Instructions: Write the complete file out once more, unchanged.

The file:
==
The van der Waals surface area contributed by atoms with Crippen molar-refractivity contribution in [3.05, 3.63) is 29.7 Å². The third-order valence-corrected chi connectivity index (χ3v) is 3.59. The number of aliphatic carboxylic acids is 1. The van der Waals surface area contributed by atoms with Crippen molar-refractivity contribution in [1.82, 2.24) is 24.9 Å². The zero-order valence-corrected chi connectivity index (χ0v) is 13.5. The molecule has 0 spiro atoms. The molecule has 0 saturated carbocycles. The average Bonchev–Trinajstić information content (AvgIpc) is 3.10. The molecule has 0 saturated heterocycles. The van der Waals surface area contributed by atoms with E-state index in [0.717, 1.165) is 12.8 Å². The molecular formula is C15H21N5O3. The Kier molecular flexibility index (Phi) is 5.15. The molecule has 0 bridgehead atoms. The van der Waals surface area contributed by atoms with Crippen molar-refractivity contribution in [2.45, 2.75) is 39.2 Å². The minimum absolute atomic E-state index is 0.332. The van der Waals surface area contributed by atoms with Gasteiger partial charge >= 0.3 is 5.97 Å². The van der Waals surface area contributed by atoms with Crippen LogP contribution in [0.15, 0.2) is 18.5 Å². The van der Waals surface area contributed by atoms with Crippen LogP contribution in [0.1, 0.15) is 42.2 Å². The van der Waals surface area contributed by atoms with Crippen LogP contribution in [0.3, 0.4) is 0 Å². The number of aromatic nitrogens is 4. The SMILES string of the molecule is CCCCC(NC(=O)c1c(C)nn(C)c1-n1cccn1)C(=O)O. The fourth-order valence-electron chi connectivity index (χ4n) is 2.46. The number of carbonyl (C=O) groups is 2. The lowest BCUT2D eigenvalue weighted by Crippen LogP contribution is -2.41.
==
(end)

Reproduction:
The van der Waals surface area contributed by atoms with Crippen molar-refractivity contribution in [3.05, 3.63) is 29.7 Å². The third-order valence-corrected chi connectivity index (χ3v) is 3.59. The number of aliphatic carboxylic acids is 1. The van der Waals surface area contributed by atoms with Crippen molar-refractivity contribution in [1.82, 2.24) is 24.9 Å². The zero-order valence-corrected chi connectivity index (χ0v) is 13.5. The molecule has 0 spiro atoms. The molecule has 0 saturated carbocycles. The average Bonchev–Trinajstić information content (AvgIpc) is 3.10. The molecule has 0 saturated heterocycles. The van der Waals surface area contributed by atoms with E-state index in [0.717, 1.165) is 12.8 Å². The molecular formula is C15H21N5O3. The Kier molecular flexibility index (Phi) is 5.15. The molecule has 0 bridgehead atoms. The van der Waals surface area contributed by atoms with Crippen molar-refractivity contribution in [2.45, 2.75) is 39.2 Å². The minimum absolute atomic E-state index is 0.332. The van der Waals surface area contributed by atoms with Gasteiger partial charge >= 0.3 is 5.97 Å². The van der Waals surface area contributed by atoms with Crippen LogP contribution in [0.15, 0.2) is 18.5 Å². The van der Waals surface area contributed by atoms with Crippen LogP contribution in [0.1, 0.15) is 42.2 Å². The van der Waals surface area contributed by atoms with Crippen LogP contribution in [0.3, 0.4) is 0 Å². The number of aromatic nitrogens is 4. The SMILES string of the molecule is CCCCC(NC(=O)c1c(C)nn(C)c1-n1cccn1)C(=O)O. The fourth-order valence-electron chi connectivity index (χ4n) is 2.46. The number of carbonyl (C=O) groups is 2. The lowest BCUT2D eigenvalue weighted by Crippen LogP contribution is -2.41.